Mae is a band with something of an identity crisis to work through. While the world — or at least the world that remembers them — recalls a relatively adventurous pop-punk group experimenting with the boundaries of pop music, the music you’ll find on (m)orning and (a)fternoon completely shatters the idea of boundaries. Mae has created a hybrid sound which owes as much to math-rock groups like Biffy Clyro as it does to alterna-rockers in the vein of Incubus, with not a bit of pop-punk drivel to muddy up the waters.
The band may only be two-thirds done with their opus, but they’ve already redefined what can be done with the EP as a modern form, creating with (a)fternoon an eight-track songscape that plays just as well as a suite as the songs do on an individual level. A lot of this may owe to the fact that these EPs are almost albums in themselves — the first two combined are enough to fill an 80-minute CD. But it’s clear that the band has a strong artistic vision for where they want these three albums to go.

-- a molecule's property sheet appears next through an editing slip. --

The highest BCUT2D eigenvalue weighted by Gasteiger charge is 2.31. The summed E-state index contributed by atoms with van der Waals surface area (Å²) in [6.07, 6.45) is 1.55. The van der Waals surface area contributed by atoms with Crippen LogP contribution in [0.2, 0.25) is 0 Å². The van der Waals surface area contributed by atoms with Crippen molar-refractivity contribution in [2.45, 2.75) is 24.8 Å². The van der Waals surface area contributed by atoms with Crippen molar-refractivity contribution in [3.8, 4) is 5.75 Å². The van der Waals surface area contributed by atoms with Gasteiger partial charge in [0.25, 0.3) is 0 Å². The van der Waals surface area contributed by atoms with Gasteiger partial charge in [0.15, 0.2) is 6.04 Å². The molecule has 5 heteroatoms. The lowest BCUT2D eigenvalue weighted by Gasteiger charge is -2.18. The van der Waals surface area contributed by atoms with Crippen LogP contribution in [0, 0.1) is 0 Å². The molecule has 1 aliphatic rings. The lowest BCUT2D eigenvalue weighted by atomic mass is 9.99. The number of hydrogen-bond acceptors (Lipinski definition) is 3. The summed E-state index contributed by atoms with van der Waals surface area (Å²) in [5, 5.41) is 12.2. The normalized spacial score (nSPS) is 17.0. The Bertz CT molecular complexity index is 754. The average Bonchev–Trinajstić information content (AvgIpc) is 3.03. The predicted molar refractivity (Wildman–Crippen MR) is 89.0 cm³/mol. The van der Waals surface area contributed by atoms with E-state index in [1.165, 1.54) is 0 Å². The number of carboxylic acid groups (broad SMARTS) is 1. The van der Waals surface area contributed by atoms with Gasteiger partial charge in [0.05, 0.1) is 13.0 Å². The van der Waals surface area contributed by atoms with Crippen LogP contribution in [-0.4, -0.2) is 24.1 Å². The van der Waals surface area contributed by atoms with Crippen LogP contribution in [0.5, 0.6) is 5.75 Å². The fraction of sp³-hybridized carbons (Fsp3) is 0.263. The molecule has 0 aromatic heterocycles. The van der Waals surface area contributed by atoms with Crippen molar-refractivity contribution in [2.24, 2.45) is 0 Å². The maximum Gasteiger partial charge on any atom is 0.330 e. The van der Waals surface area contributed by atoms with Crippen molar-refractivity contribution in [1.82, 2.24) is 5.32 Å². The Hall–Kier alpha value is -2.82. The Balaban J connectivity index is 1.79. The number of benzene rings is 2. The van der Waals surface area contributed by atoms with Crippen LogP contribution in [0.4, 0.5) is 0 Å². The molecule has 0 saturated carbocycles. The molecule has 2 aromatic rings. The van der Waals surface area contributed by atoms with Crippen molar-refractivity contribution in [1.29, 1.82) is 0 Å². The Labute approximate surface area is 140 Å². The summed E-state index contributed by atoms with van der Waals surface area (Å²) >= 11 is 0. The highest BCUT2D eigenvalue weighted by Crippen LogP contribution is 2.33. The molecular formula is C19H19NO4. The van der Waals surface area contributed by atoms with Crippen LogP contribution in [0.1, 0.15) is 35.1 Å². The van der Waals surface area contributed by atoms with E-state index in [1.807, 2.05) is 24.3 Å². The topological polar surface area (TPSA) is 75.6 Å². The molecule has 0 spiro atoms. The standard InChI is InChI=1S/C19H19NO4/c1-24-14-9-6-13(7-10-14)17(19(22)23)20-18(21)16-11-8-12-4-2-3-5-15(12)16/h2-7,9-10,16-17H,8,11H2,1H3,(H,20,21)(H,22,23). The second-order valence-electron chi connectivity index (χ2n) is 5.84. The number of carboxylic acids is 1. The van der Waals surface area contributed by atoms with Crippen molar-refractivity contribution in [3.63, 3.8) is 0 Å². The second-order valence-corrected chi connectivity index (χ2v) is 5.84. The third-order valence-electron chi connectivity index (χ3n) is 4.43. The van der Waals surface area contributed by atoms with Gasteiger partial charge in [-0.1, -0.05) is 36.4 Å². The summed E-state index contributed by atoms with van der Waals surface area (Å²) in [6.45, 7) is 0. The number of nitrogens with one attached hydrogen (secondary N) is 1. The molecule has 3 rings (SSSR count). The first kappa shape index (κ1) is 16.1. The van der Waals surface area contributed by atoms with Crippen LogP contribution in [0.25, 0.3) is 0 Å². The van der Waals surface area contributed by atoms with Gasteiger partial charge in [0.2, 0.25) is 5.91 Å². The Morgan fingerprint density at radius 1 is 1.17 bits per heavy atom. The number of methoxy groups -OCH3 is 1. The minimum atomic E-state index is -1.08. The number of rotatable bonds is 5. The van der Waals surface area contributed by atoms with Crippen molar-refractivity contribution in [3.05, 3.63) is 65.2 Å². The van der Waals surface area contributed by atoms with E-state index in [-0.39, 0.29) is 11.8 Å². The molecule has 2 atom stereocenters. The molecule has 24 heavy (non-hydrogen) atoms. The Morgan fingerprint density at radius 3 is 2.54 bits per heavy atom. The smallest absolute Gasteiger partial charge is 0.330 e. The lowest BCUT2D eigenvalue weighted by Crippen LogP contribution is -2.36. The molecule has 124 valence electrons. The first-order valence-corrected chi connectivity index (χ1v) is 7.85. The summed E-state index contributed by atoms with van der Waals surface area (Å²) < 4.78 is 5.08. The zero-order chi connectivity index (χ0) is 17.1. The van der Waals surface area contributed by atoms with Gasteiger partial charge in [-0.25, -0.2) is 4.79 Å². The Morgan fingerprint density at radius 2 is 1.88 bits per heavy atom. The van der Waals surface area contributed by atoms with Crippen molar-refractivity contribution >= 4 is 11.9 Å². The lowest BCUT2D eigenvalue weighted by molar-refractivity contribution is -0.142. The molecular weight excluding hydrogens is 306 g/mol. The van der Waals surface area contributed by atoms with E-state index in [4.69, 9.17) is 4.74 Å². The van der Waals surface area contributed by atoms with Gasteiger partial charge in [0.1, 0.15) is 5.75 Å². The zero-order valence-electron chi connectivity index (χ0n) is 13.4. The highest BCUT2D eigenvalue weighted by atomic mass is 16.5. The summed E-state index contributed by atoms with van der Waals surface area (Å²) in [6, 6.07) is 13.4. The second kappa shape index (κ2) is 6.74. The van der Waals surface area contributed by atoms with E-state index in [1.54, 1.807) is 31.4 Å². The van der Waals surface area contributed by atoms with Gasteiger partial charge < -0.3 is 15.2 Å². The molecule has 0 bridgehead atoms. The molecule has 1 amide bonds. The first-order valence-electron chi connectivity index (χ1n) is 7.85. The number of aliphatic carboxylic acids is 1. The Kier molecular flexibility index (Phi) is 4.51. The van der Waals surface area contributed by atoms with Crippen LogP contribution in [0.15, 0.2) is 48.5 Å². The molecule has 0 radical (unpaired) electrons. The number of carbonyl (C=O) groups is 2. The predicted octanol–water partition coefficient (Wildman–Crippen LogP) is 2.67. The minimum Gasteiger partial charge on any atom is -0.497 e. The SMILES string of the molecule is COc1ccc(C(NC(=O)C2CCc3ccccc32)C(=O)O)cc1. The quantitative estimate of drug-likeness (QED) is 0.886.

A few individual songs do stand out from the pack. “The Fight Song (Crash and Burn)” is an epic eight minute romp that rock programmers should be drooling over, complete with stuttering percussion that forces you immedately out of your comfort zone as you listen. “In Pieces,” meanwhile, throws time-signature expectations out the window, an anthemic song that is going to drive listeners wild in a live setting. And the instrumental “Falling Into You” is an absolutely stunning example of a band throwing caution to the wind and simply making the music they want to make, for whatever audience chooses to come along for a listen.
Once we have them all together, able to be heard as one fluid composition, it may be difficult not to put these three EPs among the most innovative efforts of the past decade in the world of pop music. But taken on its own merits, (a)fternoon is just as impressive. I can’t think of a better way to spend my musical dollar than on this magnificent effort.
Reprinted with permission from Stereo Subversion.